He was known as the Torso Killer.
Richard Cottingham of Lido, NJ gained his ghoulish nickname from cutting off the heads and hands of some of his victims. Authorities connected him to the murders of 11 women in northern New Jersey and Manhattan.
In June 2022, he was charged with the murder of a 12th woman: Diane Cusick, a Long Island mom and dance teacher who was killed in February 1968. DNA evidence led to charges in this 54-year-old murder case, and Nassau County authorities say they are reviewing other cold cases.
The Power of DNA in Unsolved Cases
When the husband and father of three was taken into custody in 1980, DNA was not used in criminal cases. Cottingham’s arrest occurred after the screams of a victim got the attention of hotel staff. Physical evidence found in his home linked him to multiple murders. Over several years, he was convicted of five murders and confessed to several others committed between 1967 and 1980.
He was arraigned on a second-degree murder charge for killing Cusick, believed to be his second victim. This new charge is largely due to DNA evidence.
In 2021, certain evidence in the Cusick case was retested. The resulting DNA profile allegedly matched Cottingham. His DNA had been added to a federal DNA database in 2005. The law during his earlier convictions did not require him to submit a DNA sample.
“It was only through advances in DNA technology that the NCDA and our partners at the Nassau County Police Department could solve this 54-year-old cold case and identify a suspect in Ms. Cusick's tragic death,” said Nassau County District Attorney Anne Donnelly in a statement.
He pleaded not guilty to the new charge.
At 75 years old, the former computer operator has spent more than half his life behind bars. He is serving a life sentence without parole in a New Jersey state prison. The new charge could add another 25 years to life if convicted.
No Statute of Limitations for Murder Charges
The Nassau County DA said the Cusick case was possibly the “oldest DNA hit” to lead to prosecution in the U.S. Certain crimes can be prosecuted no matter how much time has passed.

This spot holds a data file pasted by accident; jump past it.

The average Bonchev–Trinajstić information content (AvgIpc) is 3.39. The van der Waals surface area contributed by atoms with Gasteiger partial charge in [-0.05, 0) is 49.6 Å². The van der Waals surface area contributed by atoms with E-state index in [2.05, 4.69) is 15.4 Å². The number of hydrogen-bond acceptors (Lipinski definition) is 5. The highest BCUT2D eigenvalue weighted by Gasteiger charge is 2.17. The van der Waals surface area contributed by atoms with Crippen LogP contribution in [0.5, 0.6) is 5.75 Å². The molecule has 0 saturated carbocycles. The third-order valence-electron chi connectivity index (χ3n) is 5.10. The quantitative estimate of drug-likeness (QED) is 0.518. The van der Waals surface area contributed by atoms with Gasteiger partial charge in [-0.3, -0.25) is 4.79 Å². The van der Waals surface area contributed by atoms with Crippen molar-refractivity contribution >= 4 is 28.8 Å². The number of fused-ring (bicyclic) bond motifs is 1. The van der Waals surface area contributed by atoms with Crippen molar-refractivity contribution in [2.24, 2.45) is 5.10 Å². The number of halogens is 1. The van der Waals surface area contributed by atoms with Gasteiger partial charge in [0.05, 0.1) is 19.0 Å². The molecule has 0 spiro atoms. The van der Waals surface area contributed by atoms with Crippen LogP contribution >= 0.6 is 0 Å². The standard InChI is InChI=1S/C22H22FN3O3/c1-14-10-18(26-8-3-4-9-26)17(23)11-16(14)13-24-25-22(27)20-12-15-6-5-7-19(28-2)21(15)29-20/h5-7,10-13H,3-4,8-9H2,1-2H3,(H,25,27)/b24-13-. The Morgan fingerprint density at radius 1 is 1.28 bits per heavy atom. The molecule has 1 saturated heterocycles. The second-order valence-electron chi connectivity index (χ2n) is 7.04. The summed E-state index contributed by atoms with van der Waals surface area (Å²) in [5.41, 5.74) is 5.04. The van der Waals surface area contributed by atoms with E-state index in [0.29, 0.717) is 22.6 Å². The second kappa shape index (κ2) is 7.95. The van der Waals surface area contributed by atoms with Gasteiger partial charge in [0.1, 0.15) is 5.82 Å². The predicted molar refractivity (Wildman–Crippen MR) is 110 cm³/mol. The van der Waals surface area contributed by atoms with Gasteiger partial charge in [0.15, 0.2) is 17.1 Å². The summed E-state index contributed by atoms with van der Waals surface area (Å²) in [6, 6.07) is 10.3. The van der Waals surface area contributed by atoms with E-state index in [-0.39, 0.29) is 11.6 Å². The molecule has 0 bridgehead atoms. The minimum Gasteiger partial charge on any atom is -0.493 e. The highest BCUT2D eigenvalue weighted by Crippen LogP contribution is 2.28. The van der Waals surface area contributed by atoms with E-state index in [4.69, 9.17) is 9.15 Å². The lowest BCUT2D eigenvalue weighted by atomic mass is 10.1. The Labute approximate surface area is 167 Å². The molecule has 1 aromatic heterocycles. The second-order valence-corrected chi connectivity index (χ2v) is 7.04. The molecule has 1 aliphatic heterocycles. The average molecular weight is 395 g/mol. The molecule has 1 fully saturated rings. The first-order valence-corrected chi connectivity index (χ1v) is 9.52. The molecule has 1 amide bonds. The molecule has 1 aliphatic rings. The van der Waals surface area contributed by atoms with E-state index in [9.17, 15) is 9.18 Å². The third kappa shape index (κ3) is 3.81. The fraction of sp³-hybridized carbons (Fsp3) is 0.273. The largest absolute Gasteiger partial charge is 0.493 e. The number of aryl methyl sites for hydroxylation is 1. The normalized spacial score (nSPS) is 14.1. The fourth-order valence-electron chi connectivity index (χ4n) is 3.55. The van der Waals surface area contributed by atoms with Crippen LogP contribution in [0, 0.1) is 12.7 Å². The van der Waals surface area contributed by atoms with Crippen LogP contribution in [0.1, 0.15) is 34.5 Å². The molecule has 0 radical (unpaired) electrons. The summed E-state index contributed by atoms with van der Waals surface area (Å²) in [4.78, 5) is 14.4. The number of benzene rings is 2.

Most crimes have a statute of limitations, a time limit in which charges can be filed. Petty offenses typically have a 1-year statute of limitations, and misdemeanor crimes have a two-year timeframe for a prosecutor to file charges. Many felonies must be charged within 5 years.
New York offenses that have no statutes of limitations include the following:
- First-Degree Murder
- Second-Degree Murder
- First-Degree Kidnapping
- First-Degree Rape
- First-Degree Aggravated Sexual Abuse
- First-Degree Sexual Conduct Against a Child
- First-Degree Incest
- First-Degree Arson
- Class A Felony
A crime with no statute of limitations can be prosecuted no matter how much time has passed since the offense was committed.
Defendants Are Innocent Until Proven Guilty
A defendant has the right to defense counsel and is presumed innocent until and unless found guilty. At Collins Gann McCloskey & Barry PLLC, we thoroughly examine all evidence in a criminal case, from witness testimony to DNA.
DNA is not foolproof. Biological evidence can be left at a crime scene after the crime was committed. Samples can be contaminated. Witness testimony becomes less reliable over time. We build strong defenses by looking at every detail and angle of the case.
If you are charged in a cold case, exercise your right to remain silent and contact our team. Schedule a consultation by contacting us online or calling (516) 218-5131.